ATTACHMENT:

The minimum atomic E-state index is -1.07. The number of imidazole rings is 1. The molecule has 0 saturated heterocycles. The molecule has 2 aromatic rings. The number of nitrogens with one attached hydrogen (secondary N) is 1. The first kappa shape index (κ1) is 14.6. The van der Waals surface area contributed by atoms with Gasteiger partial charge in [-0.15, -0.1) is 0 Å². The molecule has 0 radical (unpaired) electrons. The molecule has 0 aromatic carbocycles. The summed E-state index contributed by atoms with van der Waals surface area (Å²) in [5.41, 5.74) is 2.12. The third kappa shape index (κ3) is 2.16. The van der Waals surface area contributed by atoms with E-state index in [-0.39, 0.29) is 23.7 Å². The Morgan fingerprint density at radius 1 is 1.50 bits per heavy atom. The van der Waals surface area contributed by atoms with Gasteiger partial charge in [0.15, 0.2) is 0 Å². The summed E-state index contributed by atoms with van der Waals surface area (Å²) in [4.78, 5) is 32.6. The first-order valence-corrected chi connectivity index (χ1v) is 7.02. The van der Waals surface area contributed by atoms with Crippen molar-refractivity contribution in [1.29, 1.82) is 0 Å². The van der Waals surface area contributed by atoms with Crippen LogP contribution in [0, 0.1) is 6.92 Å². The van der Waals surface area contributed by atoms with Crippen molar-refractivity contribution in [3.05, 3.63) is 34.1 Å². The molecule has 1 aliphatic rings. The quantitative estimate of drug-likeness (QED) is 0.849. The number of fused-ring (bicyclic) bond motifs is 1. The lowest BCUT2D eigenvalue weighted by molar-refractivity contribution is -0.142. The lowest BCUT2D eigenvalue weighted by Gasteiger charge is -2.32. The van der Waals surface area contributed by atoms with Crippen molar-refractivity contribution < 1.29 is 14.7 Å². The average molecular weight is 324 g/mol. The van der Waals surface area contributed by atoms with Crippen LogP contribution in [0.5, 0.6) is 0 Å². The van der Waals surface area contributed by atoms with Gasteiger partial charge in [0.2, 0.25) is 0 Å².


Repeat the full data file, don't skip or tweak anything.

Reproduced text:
The minimum atomic E-state index is -1.07. The number of imidazole rings is 1. The molecule has 0 saturated heterocycles. The molecule has 2 aromatic rings. The number of nitrogens with one attached hydrogen (secondary N) is 1. The first kappa shape index (κ1) is 14.6. The van der Waals surface area contributed by atoms with Gasteiger partial charge in [-0.15, -0.1) is 0 Å². The molecule has 0 radical (unpaired) electrons. The molecule has 0 aromatic carbocycles. The summed E-state index contributed by atoms with van der Waals surface area (Å²) in [5.41, 5.74) is 2.12. The third kappa shape index (κ3) is 2.16. The van der Waals surface area contributed by atoms with E-state index in [-0.39, 0.29) is 23.7 Å². The Morgan fingerprint density at radius 1 is 1.50 bits per heavy atom. The van der Waals surface area contributed by atoms with Gasteiger partial charge in [0.15, 0.2) is 0 Å². The summed E-state index contributed by atoms with van der Waals surface area (Å²) in [4.78, 5) is 32.6. The first-order valence-corrected chi connectivity index (χ1v) is 7.02. The van der Waals surface area contributed by atoms with Crippen molar-refractivity contribution in [1.29, 1.82) is 0 Å². The van der Waals surface area contributed by atoms with Crippen LogP contribution in [0, 0.1) is 6.92 Å². The van der Waals surface area contributed by atoms with Crippen molar-refractivity contribution in [3.05, 3.63) is 34.1 Å². The molecule has 1 aliphatic rings. The quantitative estimate of drug-likeness (QED) is 0.849. The number of fused-ring (bicyclic) bond motifs is 1. The lowest BCUT2D eigenvalue weighted by molar-refractivity contribution is -0.142. The lowest BCUT2D eigenvalue weighted by Gasteiger charge is -2.32. The van der Waals surface area contributed by atoms with Crippen molar-refractivity contribution < 1.29 is 14.7 Å². The average molecular weight is 324 g/mol. The van der Waals surface area contributed by atoms with Crippen LogP contribution in [0.5, 0.6) is 0 Å². The van der Waals surface area contributed by atoms with Gasteiger partial charge in [0.2, 0.25) is 0 Å².